Organic cotton is the go-to material for sustainable brands, but is it that much better for people and the planet than conventional cotton?
Conventional cotton has a dark side
Cotton. You sleep on it at night, you dry yourself with it after a shower, and you’re probably even wearing it right now.
Despite being so common and so useful (it represents nearly half the fibre used in the textile industry), cotton has a dark side. The story of how cotton is grown, harvested, and produced has some nasty truths that impact the planet and its inhabitants.
Cotton is sometimes referred to as “white gold” because of how lucrative it is in some low- and middle-income (LMIC) nations like Uzbekistan. But how can we make sure the cotton we wear and use has cared for the earth, waterways, and the people who helped make our garments? Is organic cotton a sustainable alternative, or is it a product of greenwashing?
The impacts of cotton production
Cotton has often been dubbed “the thirsty crop”, with sources claiming for years that it took 2,700 litres of water to produce a single cotton t-shirt—but it’s not that simple. Like most crops, cotton’s relationship with water is complex. While blue water (irrigation) consumption of cotton lint sits at a global average of about 1,900 litres per kilogram, that is only one factor and doesn’t draw any meaningful conclusion about the “thirstiness” of cotton. That said, cotton is grown in many water-stressed regions and can contribute to water management challenges, but with the right support for farmers, it can be done more sustainably.
The production of cotton requires large quantities of insecticides. Pesticides can infect local waterways, destroying the environment and harming animals. Pests continually build a resistance to the chemicals used, so new formulas are continuously developed, resulting in greater pesticide use and spiralling costs for farmers.
Pesticide poisoning isn’t limited to the environment. Food and water supplies can be easily contaminated from runoff, and it’s the local communities—sometimes already facing hardship—that suffer through disease, illness, and even congenital disabilities.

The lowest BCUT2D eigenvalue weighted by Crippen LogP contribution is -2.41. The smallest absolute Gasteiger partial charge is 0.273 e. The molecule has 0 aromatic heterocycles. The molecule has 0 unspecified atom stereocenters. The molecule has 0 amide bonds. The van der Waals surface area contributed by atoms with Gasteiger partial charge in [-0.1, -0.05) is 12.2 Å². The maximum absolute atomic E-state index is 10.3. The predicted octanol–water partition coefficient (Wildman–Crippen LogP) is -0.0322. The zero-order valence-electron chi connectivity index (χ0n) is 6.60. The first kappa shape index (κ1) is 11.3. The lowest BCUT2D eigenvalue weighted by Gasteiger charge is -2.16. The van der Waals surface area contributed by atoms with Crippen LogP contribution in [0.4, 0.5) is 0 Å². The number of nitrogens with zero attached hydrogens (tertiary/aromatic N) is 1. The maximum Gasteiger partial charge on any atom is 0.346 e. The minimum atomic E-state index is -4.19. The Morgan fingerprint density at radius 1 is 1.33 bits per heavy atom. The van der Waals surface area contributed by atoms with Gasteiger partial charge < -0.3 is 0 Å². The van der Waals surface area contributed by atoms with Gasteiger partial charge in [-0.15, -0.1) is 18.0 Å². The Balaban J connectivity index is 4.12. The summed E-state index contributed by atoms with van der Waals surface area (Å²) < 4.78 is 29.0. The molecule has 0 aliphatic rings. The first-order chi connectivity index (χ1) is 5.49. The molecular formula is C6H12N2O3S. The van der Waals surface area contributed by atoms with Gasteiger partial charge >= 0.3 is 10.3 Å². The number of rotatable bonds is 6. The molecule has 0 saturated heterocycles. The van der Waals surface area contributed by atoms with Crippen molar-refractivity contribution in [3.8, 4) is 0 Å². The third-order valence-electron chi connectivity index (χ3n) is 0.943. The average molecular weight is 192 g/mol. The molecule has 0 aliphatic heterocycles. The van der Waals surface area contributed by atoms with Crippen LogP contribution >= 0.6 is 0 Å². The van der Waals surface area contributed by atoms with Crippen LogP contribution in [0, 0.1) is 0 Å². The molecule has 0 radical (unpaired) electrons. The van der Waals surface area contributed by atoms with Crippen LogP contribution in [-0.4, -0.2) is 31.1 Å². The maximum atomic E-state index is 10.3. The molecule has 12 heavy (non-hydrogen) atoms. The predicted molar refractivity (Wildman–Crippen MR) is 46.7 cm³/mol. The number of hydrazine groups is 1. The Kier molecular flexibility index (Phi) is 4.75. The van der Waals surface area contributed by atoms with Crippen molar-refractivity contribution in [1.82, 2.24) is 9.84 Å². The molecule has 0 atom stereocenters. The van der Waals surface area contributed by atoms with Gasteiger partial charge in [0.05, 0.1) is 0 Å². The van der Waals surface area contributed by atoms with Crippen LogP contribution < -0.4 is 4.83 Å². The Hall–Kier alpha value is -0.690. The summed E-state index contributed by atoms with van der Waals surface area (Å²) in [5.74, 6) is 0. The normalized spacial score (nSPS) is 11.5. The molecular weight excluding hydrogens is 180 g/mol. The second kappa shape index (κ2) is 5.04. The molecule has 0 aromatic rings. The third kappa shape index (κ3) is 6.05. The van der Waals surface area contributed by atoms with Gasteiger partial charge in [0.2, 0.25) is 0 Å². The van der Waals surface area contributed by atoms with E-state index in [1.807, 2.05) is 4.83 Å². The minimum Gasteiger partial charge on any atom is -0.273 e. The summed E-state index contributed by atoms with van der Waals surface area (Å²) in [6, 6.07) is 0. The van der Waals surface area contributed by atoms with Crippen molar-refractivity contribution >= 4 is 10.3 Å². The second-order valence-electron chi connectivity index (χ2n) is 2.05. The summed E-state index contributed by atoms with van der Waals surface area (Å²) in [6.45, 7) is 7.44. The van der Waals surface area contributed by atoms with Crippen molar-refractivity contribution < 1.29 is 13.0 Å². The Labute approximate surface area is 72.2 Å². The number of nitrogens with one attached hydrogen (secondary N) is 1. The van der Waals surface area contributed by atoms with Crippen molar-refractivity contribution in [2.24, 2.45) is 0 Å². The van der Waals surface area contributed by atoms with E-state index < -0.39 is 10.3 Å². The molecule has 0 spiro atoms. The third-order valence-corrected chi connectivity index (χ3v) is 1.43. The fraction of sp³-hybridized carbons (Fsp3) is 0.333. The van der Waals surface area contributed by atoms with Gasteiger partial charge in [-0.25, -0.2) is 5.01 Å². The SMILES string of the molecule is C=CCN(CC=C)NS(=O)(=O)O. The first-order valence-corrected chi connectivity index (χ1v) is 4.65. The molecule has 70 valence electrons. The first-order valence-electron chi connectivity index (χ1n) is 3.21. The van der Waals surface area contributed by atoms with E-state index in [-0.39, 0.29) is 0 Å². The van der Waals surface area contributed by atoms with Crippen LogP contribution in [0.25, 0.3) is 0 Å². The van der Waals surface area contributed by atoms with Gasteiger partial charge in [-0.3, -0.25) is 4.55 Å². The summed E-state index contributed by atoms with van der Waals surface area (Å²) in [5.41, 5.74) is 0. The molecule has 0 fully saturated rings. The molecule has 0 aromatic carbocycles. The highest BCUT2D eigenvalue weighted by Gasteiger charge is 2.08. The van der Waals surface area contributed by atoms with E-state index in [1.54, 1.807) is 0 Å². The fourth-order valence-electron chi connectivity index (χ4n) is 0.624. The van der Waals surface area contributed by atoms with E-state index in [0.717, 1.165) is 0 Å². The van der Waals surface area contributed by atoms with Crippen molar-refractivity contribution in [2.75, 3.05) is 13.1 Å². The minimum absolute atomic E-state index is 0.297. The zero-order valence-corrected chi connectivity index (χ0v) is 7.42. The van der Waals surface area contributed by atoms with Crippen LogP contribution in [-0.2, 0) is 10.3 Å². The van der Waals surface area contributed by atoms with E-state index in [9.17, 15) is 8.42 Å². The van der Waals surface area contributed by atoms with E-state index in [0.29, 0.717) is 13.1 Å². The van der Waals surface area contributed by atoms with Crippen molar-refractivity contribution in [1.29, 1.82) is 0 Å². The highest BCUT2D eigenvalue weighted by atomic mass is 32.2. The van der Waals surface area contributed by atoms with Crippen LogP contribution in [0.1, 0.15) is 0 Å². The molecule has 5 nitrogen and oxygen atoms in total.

In many LMIC countries, cotton is hand-picked. In the past, countries like Uzbekistan often had children do this backbreaking work, taking them away from pursuing a life-changing education while running the risk of injury and illness. A recent ILO report outlines the drastic decrease of child and forced labour in Uzbekistan specifically from 2020, though there are still some concerns for working conditions.
Want to know more about cotton? Have a look at our “How Sustainable Is Cotton?” material guide
Is organic cotton a more ethical and sustainable solution?
To put it simply, organic cotton is a more sustainable solution. It is grown without pesticides from seeds that have not been genetically modified.
Organic farming practices avoid using harmful chemicals while aiming for environmental sustainability and the use of fewer resources. Chemical-free agricultural land even stays fertile much longer than land hampered by the constant use of pesticides, so organic cotton farmers generally have a longer cotton commodity lifespan than otherwise.
The benefits are clear: using fewer pesticides means that workers’ health improves dramatically, communities can live in relative health with access to clean water and food supplies, and the land has a longer lifespan because chemicals are not damaging it. It also means the clothes we wear are safer for us since they don’t contain the myriad of chemicals often found in conventional cotton garments.
On the social front, organisations such as the Global Organic Textile Standard (GOTS) have been working to ensure organic textiles also enhance (or at least do not harm) people’s lives. GOTS covers the processing, manufacturing, packaging, labelling, trading, and distributing of textiles, ensuring that environmental and social standards—such as safe and hygienic working conditions, no workplace discrimination, and fair pay rates—are respected. Also, look out for Fair Trade certification to ensure workers are treated well along the supply chain.
By seeking out organic cotton alternatives to everyday products, you can quickly act ethically and sustainably by encouraging cotton grown without pesticides and reducing harm for the planet and people.
A couple of things to note
We know that consumers are increasingly looking for better products for themselves and the environment. The search for “organic” products began with food and has since reached the fashion industry. More and more brands are starting to offer organic options to their consumers (like Primark, which launched its first organic denim jeans in 2019).
However, organic cotton production is not perfect. Because organic cotton yields fewer fibres than GMO cotton, it requires more plants and more land to produce.
Plus, before the organic fibre is turned into your favourite t-shirt, it requires lots of processing and dyeing, which can also be very chemically intensive. Unless the garment is GOTS certified, it can be hard to tell if it has been coloured using safe or low impact colourants.
Nowadays, using the word “organic” can be incredibly persuasive. Beware of greenwashing and fashion brands claiming to do better when they are still not addressing other vital issues.
But don’t get us wrong: if sustainably and ethically produced, organic cotton is a fantastic alternative to conventional cotton.
Where to buy organic cotton
As always, if you want to have a more positive impact on people and the planet, we recommend buying less, choosing well, and making it last. If you are in the market for new clothes, we’ve also listed a few of our favourite organic brands below: